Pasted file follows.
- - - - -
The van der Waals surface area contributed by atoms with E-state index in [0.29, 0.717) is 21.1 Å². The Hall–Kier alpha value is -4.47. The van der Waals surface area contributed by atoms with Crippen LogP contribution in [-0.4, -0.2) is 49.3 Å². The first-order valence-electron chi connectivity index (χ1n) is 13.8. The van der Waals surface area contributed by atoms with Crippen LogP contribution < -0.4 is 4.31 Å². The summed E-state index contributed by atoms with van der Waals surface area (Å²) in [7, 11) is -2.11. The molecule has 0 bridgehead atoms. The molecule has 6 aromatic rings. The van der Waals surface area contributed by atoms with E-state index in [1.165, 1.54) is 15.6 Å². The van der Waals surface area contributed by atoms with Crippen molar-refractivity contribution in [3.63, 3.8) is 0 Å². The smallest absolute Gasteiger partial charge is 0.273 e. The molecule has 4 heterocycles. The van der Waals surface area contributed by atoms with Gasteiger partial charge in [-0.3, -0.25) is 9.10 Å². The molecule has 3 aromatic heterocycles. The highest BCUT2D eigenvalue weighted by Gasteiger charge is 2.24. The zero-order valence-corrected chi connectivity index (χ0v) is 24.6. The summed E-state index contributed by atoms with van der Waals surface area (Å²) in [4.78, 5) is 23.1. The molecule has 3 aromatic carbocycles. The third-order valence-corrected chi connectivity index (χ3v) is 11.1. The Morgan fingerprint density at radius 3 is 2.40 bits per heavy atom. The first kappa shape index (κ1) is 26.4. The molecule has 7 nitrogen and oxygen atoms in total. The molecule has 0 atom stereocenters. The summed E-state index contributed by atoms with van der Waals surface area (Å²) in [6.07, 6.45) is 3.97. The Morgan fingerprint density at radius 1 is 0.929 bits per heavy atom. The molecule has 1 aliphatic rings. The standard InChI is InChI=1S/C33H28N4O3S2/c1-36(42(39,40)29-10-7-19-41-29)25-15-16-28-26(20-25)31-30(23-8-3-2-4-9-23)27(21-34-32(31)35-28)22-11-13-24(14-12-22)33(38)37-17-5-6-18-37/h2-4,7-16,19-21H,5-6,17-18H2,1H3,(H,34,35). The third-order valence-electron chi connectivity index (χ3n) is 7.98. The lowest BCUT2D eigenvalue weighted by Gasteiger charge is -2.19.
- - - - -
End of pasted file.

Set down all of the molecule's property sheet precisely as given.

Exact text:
The van der Waals surface area contributed by atoms with E-state index in [0.29, 0.717) is 21.1 Å². The Hall–Kier alpha value is -4.47. The van der Waals surface area contributed by atoms with Crippen LogP contribution in [-0.4, -0.2) is 49.3 Å². The first-order valence-electron chi connectivity index (χ1n) is 13.8. The van der Waals surface area contributed by atoms with Crippen LogP contribution < -0.4 is 4.31 Å². The summed E-state index contributed by atoms with van der Waals surface area (Å²) in [7, 11) is -2.11. The molecule has 0 bridgehead atoms. The molecule has 6 aromatic rings. The van der Waals surface area contributed by atoms with E-state index in [1.165, 1.54) is 15.6 Å². The van der Waals surface area contributed by atoms with Crippen molar-refractivity contribution in [3.63, 3.8) is 0 Å². The smallest absolute Gasteiger partial charge is 0.273 e. The molecule has 4 heterocycles. The van der Waals surface area contributed by atoms with Gasteiger partial charge in [-0.3, -0.25) is 9.10 Å². The molecule has 3 aromatic heterocycles. The highest BCUT2D eigenvalue weighted by Gasteiger charge is 2.24. The zero-order valence-corrected chi connectivity index (χ0v) is 24.6. The summed E-state index contributed by atoms with van der Waals surface area (Å²) in [4.78, 5) is 23.1. The molecule has 3 aromatic carbocycles. The third-order valence-corrected chi connectivity index (χ3v) is 11.1. The Morgan fingerprint density at radius 3 is 2.40 bits per heavy atom. The first kappa shape index (κ1) is 26.4. The molecule has 7 nitrogen and oxygen atoms in total. The molecule has 0 atom stereocenters. The summed E-state index contributed by atoms with van der Waals surface area (Å²) in [6.07, 6.45) is 3.97. The Morgan fingerprint density at radius 1 is 0.929 bits per heavy atom. The molecule has 1 aliphatic rings. The standard InChI is InChI=1S/C33H28N4O3S2/c1-36(42(39,40)29-10-7-19-41-29)25-15-16-28-26(20-25)31-30(23-8-3-2-4-9-23)27(21-34-32(31)35-28)22-11-13-24(14-12-22)33(38)37-17-5-6-18-37/h2-4,7-16,19-21H,5-6,17-18H2,1H3,(H,34,35). The third-order valence-electron chi connectivity index (χ3n) is 7.98. The lowest BCUT2D eigenvalue weighted by Gasteiger charge is -2.19.